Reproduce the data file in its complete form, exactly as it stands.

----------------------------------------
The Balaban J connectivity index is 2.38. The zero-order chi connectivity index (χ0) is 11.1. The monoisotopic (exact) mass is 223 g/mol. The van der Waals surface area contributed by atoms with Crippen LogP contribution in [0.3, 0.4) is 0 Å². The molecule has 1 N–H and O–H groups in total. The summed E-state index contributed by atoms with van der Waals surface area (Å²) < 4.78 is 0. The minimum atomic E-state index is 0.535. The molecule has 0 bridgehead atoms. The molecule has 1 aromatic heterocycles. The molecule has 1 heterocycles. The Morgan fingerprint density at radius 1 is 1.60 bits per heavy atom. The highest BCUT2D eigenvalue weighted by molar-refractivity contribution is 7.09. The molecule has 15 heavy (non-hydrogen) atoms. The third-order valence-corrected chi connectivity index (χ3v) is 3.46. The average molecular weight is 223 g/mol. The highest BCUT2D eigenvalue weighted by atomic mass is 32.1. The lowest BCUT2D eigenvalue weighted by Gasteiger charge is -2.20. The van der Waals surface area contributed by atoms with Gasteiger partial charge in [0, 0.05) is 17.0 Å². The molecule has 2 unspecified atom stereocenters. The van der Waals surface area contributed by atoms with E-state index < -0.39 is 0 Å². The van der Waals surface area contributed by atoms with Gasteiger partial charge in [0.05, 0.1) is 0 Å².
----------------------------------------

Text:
The Balaban J connectivity index is 2.38. The zero-order chi connectivity index (χ0) is 11.1. The monoisotopic (exact) mass is 223 g/mol. The van der Waals surface area contributed by atoms with Crippen LogP contribution in [0.3, 0.4) is 0 Å². The molecule has 1 N–H and O–H groups in total. The summed E-state index contributed by atoms with van der Waals surface area (Å²) < 4.78 is 0. The minimum atomic E-state index is 0.535. The molecule has 0 bridgehead atoms. The molecule has 1 aromatic heterocycles. The molecule has 1 heterocycles. The Morgan fingerprint density at radius 1 is 1.60 bits per heavy atom. The highest BCUT2D eigenvalue weighted by molar-refractivity contribution is 7.09. The molecule has 15 heavy (non-hydrogen) atoms. The third-order valence-corrected chi connectivity index (χ3v) is 3.46. The average molecular weight is 223 g/mol. The highest BCUT2D eigenvalue weighted by atomic mass is 32.1. The lowest BCUT2D eigenvalue weighted by Gasteiger charge is -2.20. The van der Waals surface area contributed by atoms with Gasteiger partial charge in [0, 0.05) is 17.0 Å². The molecule has 2 unspecified atom stereocenters. The van der Waals surface area contributed by atoms with E-state index < -0.39 is 0 Å². The van der Waals surface area contributed by atoms with Gasteiger partial charge in [0.05, 0.1) is 0 Å².